Knowledge & Insight

Counteroffers - accept at your peril

Mon 5 February 2018

There's no doubt about it, the confirmation of a new job offer can be one of the most satisfying feelings in the world. You've been selected from all the other candidates to take on a challenging new role that comes complete with a great salary and a range of attractive benefits. It's all you could wish for! So you break the "bad news" to your boss, and the next day he comes back to you with a counteroffer. Suddenly things don't seem so clear-cut. Perhaps you should stay in your existing role? It's a pretty good position, you know your way around the place, you're comfortable, safe, secure. Maybe a new job isn't such a good idea. And with a nice counteroffer on the table, maybe it makes sense to stay put?

Offer versus counteroffer

This is a very common scenario, yet however "offer" and "counteroffer" stack up against each other, our advice is always the same. Don't reconsider. Don't accept the counteroffer. Push on with the new opportunity. This advice is based on years of experience and first-hand knowledge of many instances where accepting a counteroffer didn't turn out as planned for either party. We're not saying there's never been a case where it's been appropriate to accept a counteroffer, but in our experience it's very, very rare.

We use the term "counteroffer" to describe an employer's response to your stated intention to leave the company and take up a position with another firm. We're not talking about responses to informal discussions concerning approaches you've had from other companies (those little tactics frequently used to remind your bosses how valuable you are). We're talking about genuine offers confirmed in writing, and the counteroffer is your employer's response to tempt you to stay.

The poisoned chalice

A juicy counteroffer can be very tempting, but we strongly recommend you resist temptation, and here's why. Firstly, examine your manager's motives. Why do they want you to stay?

  • They rely heavily on you, and they'll suffer when you're gone.
  • The department is already stretched to capacity. What will happen if you leave?
  • They need to keep you in place until they can find a good replacement.

Each of these concerns is centred around your boss's welfare, not your own, and quite naturally they will be worried about how your departure will impact upon them. How will it look if they lose a good member of the team? How will it affect their performance? How will they manage without you? So any incentives to stay may not actually be offered with your best interests at heart.

Let's talk about this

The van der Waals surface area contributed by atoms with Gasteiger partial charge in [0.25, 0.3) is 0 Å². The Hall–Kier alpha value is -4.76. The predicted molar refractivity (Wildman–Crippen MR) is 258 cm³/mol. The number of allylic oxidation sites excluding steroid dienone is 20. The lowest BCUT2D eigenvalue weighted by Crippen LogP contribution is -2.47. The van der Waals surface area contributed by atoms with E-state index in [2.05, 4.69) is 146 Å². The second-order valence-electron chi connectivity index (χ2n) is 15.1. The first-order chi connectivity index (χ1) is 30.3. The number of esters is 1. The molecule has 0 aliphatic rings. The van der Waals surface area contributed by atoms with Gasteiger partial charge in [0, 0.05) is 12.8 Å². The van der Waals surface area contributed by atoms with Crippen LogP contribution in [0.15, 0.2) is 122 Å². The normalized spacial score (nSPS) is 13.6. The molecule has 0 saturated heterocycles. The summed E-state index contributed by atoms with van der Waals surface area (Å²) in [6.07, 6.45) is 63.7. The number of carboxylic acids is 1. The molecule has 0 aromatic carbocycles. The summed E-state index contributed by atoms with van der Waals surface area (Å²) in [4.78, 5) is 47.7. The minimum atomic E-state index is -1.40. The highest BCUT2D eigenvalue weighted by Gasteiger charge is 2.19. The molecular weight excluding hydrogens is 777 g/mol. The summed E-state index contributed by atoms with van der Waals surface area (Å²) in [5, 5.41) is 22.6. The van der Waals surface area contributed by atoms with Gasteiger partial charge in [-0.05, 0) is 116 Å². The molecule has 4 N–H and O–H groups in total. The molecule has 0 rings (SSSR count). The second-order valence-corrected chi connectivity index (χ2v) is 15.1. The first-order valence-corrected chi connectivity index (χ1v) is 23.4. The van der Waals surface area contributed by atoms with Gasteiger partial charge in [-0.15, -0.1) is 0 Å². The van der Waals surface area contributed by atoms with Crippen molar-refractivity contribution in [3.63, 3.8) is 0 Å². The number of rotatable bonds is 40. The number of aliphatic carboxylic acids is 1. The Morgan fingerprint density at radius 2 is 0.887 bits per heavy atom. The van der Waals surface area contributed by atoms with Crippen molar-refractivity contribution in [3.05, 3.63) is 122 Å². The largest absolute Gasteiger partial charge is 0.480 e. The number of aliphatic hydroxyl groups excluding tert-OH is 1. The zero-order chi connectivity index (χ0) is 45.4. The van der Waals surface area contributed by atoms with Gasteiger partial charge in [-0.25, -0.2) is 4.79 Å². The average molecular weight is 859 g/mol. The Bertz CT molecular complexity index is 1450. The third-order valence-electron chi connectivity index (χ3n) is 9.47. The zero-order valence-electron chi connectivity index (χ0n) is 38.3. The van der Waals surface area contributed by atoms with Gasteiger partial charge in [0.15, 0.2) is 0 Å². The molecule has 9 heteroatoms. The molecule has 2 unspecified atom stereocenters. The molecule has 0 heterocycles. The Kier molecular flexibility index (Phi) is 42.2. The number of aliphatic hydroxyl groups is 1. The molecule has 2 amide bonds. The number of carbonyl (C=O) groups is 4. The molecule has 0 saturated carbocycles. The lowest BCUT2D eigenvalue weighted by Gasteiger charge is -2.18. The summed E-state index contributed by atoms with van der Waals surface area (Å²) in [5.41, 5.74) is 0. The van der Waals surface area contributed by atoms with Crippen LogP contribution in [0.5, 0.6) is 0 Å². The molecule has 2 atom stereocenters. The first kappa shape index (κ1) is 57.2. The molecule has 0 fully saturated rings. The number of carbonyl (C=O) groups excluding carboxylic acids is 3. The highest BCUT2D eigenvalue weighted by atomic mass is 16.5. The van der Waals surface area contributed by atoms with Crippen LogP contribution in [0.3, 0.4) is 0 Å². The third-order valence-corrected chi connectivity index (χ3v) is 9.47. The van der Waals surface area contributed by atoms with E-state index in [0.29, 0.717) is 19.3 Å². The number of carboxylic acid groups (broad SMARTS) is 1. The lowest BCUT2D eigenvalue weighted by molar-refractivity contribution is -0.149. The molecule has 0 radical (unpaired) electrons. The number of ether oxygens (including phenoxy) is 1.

Counteroffers can be pitched in a variety of ways, from, "we have big plans for you but we couldn't share them with you until everything was in place…" to "I thought you were happy in your role. What can I do to make you reconsider? Let's talk about this…"

But again, the motives behind these actions won't necessarily be focused on you. Your leaving will inevitably have downside consequences for your boss, not just operationally but on other levels too. Your departure will ultimately reflect on their abilities as a manager - were they unwilling to delegate sufficient responsibility? Did they not recognize and reward you sufficiently? What did they do to make you want to leave? These are all questions any manager would wish to avoid, so it's likely they'll try a variety of things to make you change your mind.

They might tell you how greatly valued you are, how much more they'll pay you, new areas of responsibility they'll give you. And unless you're utterly miserable in your work, these promises can appear very attractive, and all come without the risk associated with a move to a new company. But once you've stated your intention to leave, the risk of staying can be even greater.

The downside of accepting a counteroffer

Taking up a new role always brings risks. But once you've declared your intention to leave, so does remaining in your existing role.

  • Once you've stated your intention to leave you will always be considered a "flight risk", which means your loyalty will for ever be in question and you will be excluded from the company's "circle of trust".
  • What is the real motivation behind the counteroffer? To induce you to stay for the long-term? Or to put effective succession planning into place so your leaving won't have such a negative impact?
  • If you're valued so highly, why didn't your employer take a more proactive approach and offer these new elements before? Will you have to threaten to leave every time you want to negotiate conditions?
  • Well-managed companies aren't in the business of making counteroffers. They reward employees at a level that's consistent with market rates and the value the individual adds to the company. If they've been underpaying you, this reflects poorly on their commitment to looking after your career and your welfare. If they've not been underpaying you, an enhanced package must represent an overpayment in relation to market rates, and it's unlikely an employer will wish to sustain that in the long-term.

To stay, or not to stay?

Although counteroffers can appear both lucrative and attractive and can give you a warm feeling that comes from being truly valued by your employers, you should always consider the motives that lie behind the offer. Are your employers focused on what's best for you, or what's best for them? If the reason behind the counteroffer is to protect the best interests of the company and/or your boss rather than your own best interests, then you should reject the counteroffer and set your sights firmly on the road ahead. And don't look back.

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